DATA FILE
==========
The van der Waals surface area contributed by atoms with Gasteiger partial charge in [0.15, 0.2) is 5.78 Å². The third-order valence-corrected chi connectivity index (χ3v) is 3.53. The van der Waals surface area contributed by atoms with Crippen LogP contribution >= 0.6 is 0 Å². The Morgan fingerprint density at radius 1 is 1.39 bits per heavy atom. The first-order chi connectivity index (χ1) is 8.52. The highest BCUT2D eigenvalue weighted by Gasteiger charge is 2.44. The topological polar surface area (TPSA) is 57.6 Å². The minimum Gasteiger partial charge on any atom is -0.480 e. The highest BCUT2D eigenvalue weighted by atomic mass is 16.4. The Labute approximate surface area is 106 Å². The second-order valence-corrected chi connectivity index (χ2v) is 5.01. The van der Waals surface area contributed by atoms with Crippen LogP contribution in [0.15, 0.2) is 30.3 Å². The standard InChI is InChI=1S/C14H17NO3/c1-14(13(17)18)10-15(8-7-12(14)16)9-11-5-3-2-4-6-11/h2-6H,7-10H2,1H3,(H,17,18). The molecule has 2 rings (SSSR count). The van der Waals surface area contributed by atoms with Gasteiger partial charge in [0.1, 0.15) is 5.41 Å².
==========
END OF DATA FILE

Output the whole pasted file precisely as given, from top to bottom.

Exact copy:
The van der Waals surface area contributed by atoms with Gasteiger partial charge in [0.15, 0.2) is 5.78 Å². The third-order valence-corrected chi connectivity index (χ3v) is 3.53. The van der Waals surface area contributed by atoms with Crippen LogP contribution >= 0.6 is 0 Å². The Morgan fingerprint density at radius 1 is 1.39 bits per heavy atom. The first-order chi connectivity index (χ1) is 8.52. The highest BCUT2D eigenvalue weighted by Gasteiger charge is 2.44. The topological polar surface area (TPSA) is 57.6 Å². The minimum Gasteiger partial charge on any atom is -0.480 e. The highest BCUT2D eigenvalue weighted by atomic mass is 16.4. The Labute approximate surface area is 106 Å². The second-order valence-corrected chi connectivity index (χ2v) is 5.01. The van der Waals surface area contributed by atoms with Crippen LogP contribution in [0.15, 0.2) is 30.3 Å². The standard InChI is InChI=1S/C14H17NO3/c1-14(13(17)18)10-15(8-7-12(14)16)9-11-5-3-2-4-6-11/h2-6H,7-10H2,1H3,(H,17,18). The molecule has 2 rings (SSSR count). The van der Waals surface area contributed by atoms with Gasteiger partial charge in [0.1, 0.15) is 5.41 Å².